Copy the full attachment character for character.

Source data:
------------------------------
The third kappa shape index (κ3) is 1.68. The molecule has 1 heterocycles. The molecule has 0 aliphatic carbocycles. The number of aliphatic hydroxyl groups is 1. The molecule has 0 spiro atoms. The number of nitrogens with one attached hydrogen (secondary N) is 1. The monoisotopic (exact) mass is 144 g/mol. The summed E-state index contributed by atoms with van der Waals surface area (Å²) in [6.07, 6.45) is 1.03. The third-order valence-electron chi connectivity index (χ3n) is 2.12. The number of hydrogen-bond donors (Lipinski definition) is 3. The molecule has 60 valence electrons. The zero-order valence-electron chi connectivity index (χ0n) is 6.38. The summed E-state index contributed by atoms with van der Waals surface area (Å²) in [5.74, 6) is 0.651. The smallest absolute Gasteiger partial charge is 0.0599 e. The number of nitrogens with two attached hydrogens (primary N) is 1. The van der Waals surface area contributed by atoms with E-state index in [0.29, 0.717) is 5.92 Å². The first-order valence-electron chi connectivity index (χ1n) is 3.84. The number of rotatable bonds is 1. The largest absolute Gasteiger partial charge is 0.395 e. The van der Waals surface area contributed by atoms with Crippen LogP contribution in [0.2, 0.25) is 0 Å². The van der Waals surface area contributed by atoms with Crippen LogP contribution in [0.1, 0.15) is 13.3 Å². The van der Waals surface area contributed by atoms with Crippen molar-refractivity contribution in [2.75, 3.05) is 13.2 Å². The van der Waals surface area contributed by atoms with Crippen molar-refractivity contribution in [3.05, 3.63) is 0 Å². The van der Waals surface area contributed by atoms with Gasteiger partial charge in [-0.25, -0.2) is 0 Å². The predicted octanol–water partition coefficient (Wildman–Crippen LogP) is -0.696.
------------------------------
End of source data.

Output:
The third kappa shape index (κ3) is 1.68. The molecule has 1 heterocycles. The molecule has 0 aliphatic carbocycles. The number of aliphatic hydroxyl groups is 1. The molecule has 0 spiro atoms. The number of nitrogens with one attached hydrogen (secondary N) is 1. The monoisotopic (exact) mass is 144 g/mol. The summed E-state index contributed by atoms with van der Waals surface area (Å²) in [6.07, 6.45) is 1.03. The third-order valence-electron chi connectivity index (χ3n) is 2.12. The number of hydrogen-bond donors (Lipinski definition) is 3. The molecule has 60 valence electrons. The zero-order valence-electron chi connectivity index (χ0n) is 6.38. The summed E-state index contributed by atoms with van der Waals surface area (Å²) in [5.74, 6) is 0.651. The smallest absolute Gasteiger partial charge is 0.0599 e. The number of nitrogens with two attached hydrogens (primary N) is 1. The van der Waals surface area contributed by atoms with E-state index in [0.29, 0.717) is 5.92 Å². The first-order valence-electron chi connectivity index (χ1n) is 3.84. The number of rotatable bonds is 1. The largest absolute Gasteiger partial charge is 0.395 e. The van der Waals surface area contributed by atoms with Crippen LogP contribution in [0.2, 0.25) is 0 Å². The van der Waals surface area contributed by atoms with Crippen LogP contribution in [0.1, 0.15) is 13.3 Å². The van der Waals surface area contributed by atoms with Crippen molar-refractivity contribution in [2.75, 3.05) is 13.2 Å². The van der Waals surface area contributed by atoms with Crippen molar-refractivity contribution in [3.05, 3.63) is 0 Å². The van der Waals surface area contributed by atoms with Gasteiger partial charge in [-0.25, -0.2) is 0 Å². The predicted octanol–water partition coefficient (Wildman–Crippen LogP) is -0.696.